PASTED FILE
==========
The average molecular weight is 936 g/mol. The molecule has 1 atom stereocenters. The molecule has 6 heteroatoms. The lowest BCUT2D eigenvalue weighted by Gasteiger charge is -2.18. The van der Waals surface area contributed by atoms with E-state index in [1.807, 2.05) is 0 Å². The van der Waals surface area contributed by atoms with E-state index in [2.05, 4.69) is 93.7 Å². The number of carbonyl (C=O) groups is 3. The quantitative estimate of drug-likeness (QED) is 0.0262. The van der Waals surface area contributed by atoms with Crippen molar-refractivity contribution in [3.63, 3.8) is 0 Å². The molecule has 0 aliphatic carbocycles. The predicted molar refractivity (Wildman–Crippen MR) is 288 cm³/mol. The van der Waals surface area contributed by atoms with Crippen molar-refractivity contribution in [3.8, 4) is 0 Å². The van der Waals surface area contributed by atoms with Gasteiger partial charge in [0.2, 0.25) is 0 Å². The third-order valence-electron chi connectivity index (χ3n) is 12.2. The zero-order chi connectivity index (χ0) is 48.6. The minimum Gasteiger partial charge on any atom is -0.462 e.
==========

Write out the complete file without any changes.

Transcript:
The average molecular weight is 936 g/mol. The molecule has 1 atom stereocenters. The molecule has 6 heteroatoms. The lowest BCUT2D eigenvalue weighted by Gasteiger charge is -2.18. The van der Waals surface area contributed by atoms with E-state index in [1.807, 2.05) is 0 Å². The van der Waals surface area contributed by atoms with E-state index in [2.05, 4.69) is 93.7 Å². The number of carbonyl (C=O) groups is 3. The quantitative estimate of drug-likeness (QED) is 0.0262. The van der Waals surface area contributed by atoms with Crippen molar-refractivity contribution in [3.63, 3.8) is 0 Å². The molecule has 0 aliphatic carbocycles. The predicted molar refractivity (Wildman–Crippen MR) is 288 cm³/mol. The van der Waals surface area contributed by atoms with Crippen molar-refractivity contribution in [3.8, 4) is 0 Å². The van der Waals surface area contributed by atoms with Gasteiger partial charge in [0.2, 0.25) is 0 Å². The third-order valence-electron chi connectivity index (χ3n) is 12.2. The zero-order chi connectivity index (χ0) is 48.6. The minimum Gasteiger partial charge on any atom is -0.462 e.